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Hoffmann, R. A wiki for the life sciences where authorship matters. Nature Genetics (2008)

Targeted gene expression in Drosophila dopaminergic cells using regulatory sequences from tyrosine hydroxylase.

Dopamine (DA) is the only catecholaminergic neurotransmitter in the fruit fly Drosophila melanogaster. Dopaminergic neurons have been identified in the larval and adult central nervous system (CNS) in Drosophila and other insects, but no specific genetic tool was available to study their development, function, and degeneration in vivo. In Drosophila as in vertebrates, the rate-limiting step in DA biosynthesis is catalyzed by the enzyme tyrosine hydroxylase (TH). The Drosophila TH gene (DTH) is specifically expressed in all dopaminergic cells and the corresponding mutant, pale (ple), is embryonic lethal. We have performed ple rescue experiments with modified DTH transgenes. Our results indicate that partially redundant regulatory elements located in DTH introns are required for proper expression of this gene in the CNS. Based on this study, we generated a GAL4 driver transgene, TH-GAL4, containing regulatory sequences from the DTH 5' flanking and downstream coding regions. TH-GAL4 specifically expresses in dopaminergic cells in embryos, larval CNS, and adult brain when introduced into the Drosophila genome. As a first application of this driver, we observed that in vivo inhibition of DA release induces a striking hyperexcitability behavior in adult flies. We propose that TH-GAL4 will be useful for studies of the role of DA in behavior and disease models in Drosophila.[1]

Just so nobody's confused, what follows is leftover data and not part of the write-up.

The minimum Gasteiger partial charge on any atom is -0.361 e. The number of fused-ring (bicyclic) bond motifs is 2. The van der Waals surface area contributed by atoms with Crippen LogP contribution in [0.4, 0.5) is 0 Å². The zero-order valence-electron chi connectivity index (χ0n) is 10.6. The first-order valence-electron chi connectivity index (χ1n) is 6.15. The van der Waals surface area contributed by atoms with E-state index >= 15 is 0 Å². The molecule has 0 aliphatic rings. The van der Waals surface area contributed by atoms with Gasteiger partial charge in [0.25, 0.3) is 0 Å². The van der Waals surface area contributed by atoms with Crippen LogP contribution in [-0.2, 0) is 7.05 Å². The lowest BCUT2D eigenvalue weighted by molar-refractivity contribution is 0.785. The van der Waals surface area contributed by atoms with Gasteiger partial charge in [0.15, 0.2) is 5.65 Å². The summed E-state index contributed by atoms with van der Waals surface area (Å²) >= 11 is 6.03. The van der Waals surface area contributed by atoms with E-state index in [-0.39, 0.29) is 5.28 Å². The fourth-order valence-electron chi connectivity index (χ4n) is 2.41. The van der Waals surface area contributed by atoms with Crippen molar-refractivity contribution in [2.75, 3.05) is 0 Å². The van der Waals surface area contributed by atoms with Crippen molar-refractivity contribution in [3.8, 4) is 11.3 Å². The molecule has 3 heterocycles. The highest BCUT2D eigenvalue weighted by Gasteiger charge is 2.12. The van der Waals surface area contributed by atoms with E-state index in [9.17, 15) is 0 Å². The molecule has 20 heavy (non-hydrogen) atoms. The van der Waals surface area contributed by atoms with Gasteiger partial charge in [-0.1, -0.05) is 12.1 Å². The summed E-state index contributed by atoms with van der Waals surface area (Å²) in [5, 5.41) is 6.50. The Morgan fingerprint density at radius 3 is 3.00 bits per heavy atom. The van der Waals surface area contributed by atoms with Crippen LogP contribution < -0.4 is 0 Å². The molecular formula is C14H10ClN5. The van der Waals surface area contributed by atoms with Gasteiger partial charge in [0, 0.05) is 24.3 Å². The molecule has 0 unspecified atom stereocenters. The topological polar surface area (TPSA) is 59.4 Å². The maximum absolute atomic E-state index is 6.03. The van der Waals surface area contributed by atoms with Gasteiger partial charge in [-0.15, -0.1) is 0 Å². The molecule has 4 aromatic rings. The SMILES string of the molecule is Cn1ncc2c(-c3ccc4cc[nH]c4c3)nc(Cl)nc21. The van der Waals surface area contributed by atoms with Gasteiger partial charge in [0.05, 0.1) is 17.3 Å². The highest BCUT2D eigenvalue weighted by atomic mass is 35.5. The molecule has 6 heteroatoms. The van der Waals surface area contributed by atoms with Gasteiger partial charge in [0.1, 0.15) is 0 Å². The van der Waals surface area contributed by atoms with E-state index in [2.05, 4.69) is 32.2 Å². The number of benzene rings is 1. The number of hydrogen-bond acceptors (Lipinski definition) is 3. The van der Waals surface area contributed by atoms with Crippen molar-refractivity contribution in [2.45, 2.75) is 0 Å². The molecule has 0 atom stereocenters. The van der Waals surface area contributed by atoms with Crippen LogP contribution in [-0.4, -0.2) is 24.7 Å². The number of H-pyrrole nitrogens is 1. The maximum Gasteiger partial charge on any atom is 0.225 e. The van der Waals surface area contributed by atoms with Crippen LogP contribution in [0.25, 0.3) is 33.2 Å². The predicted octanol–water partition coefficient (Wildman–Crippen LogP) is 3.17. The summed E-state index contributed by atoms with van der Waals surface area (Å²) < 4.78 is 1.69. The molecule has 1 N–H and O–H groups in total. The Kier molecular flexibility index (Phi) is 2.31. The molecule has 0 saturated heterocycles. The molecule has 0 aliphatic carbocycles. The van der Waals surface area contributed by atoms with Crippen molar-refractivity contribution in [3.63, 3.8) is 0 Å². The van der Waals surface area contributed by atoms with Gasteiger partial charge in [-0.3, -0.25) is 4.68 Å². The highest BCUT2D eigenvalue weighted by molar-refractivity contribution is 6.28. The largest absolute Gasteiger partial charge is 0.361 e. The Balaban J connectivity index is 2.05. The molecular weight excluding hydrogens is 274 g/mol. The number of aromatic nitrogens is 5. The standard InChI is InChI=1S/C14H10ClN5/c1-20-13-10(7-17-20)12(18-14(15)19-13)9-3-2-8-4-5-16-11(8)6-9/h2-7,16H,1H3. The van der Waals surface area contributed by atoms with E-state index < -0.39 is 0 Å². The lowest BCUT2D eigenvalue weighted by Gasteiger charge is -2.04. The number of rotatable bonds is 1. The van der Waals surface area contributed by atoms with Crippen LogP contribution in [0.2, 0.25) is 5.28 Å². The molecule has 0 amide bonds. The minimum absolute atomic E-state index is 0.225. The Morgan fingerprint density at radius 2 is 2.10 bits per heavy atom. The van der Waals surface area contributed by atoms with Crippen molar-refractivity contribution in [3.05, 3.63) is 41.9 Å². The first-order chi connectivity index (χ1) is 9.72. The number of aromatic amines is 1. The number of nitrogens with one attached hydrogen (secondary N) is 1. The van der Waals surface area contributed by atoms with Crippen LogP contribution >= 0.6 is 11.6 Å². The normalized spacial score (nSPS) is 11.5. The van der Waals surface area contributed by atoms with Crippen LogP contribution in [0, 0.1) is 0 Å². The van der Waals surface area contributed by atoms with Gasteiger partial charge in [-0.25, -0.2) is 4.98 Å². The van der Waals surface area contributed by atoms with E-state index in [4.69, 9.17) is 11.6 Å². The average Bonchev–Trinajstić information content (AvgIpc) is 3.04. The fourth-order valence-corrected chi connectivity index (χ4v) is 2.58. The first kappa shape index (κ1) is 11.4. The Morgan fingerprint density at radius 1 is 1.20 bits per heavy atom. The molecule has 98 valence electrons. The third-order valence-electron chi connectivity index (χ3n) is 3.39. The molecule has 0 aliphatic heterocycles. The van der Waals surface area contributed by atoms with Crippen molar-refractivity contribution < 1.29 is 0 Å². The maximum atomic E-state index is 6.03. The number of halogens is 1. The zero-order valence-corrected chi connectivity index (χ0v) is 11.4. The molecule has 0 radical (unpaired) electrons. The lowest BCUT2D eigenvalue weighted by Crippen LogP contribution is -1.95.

1. Targeted gene expression in Drosophila dopaminergic cells using regulatory sequences from tyrosine hydroxylase. Friggi-Grelin, F., Coulom, H., Meller, M., Gomez, D., Hirsh, J., Birman, S. J. Neurobiol. (2003) [Pubmed]
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